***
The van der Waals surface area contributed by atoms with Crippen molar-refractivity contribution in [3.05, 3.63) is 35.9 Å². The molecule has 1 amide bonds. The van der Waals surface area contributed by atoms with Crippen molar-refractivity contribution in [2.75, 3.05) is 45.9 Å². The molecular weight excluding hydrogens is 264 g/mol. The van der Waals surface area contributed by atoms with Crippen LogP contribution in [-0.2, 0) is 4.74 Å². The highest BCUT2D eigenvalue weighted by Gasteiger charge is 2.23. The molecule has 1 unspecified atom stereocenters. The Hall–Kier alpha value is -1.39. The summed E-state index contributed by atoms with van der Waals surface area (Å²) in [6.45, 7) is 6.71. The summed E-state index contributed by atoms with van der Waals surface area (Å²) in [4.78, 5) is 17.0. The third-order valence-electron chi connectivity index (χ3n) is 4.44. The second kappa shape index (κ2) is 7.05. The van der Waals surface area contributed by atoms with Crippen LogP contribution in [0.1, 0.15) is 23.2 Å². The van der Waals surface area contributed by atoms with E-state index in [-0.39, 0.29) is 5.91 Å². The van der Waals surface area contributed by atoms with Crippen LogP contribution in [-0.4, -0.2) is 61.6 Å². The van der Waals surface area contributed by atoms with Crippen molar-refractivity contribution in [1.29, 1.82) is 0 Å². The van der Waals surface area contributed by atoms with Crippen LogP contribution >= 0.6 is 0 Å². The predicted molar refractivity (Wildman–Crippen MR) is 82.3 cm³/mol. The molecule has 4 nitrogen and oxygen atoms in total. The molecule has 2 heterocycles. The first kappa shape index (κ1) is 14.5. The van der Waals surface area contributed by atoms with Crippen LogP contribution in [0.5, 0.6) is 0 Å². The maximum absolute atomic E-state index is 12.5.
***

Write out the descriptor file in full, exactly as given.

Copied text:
The van der Waals surface area contributed by atoms with Crippen molar-refractivity contribution in [3.05, 3.63) is 35.9 Å². The molecule has 1 amide bonds. The van der Waals surface area contributed by atoms with Crippen molar-refractivity contribution in [2.75, 3.05) is 45.9 Å². The molecular weight excluding hydrogens is 264 g/mol. The van der Waals surface area contributed by atoms with Crippen LogP contribution in [-0.2, 0) is 4.74 Å². The highest BCUT2D eigenvalue weighted by Gasteiger charge is 2.23. The molecule has 1 unspecified atom stereocenters. The Hall–Kier alpha value is -1.39. The summed E-state index contributed by atoms with van der Waals surface area (Å²) in [6.45, 7) is 6.71. The summed E-state index contributed by atoms with van der Waals surface area (Å²) in [4.78, 5) is 17.0. The third-order valence-electron chi connectivity index (χ3n) is 4.44. The second kappa shape index (κ2) is 7.05. The van der Waals surface area contributed by atoms with Crippen LogP contribution in [0.1, 0.15) is 23.2 Å². The van der Waals surface area contributed by atoms with E-state index in [-0.39, 0.29) is 5.91 Å². The van der Waals surface area contributed by atoms with Crippen LogP contribution in [-0.4, -0.2) is 61.6 Å². The van der Waals surface area contributed by atoms with Crippen molar-refractivity contribution in [1.29, 1.82) is 0 Å². The van der Waals surface area contributed by atoms with Crippen LogP contribution >= 0.6 is 0 Å². The predicted molar refractivity (Wildman–Crippen MR) is 82.3 cm³/mol. The molecule has 4 nitrogen and oxygen atoms in total. The molecule has 2 heterocycles. The first kappa shape index (κ1) is 14.5. The van der Waals surface area contributed by atoms with Crippen LogP contribution in [0.5, 0.6) is 0 Å². The maximum absolute atomic E-state index is 12.5.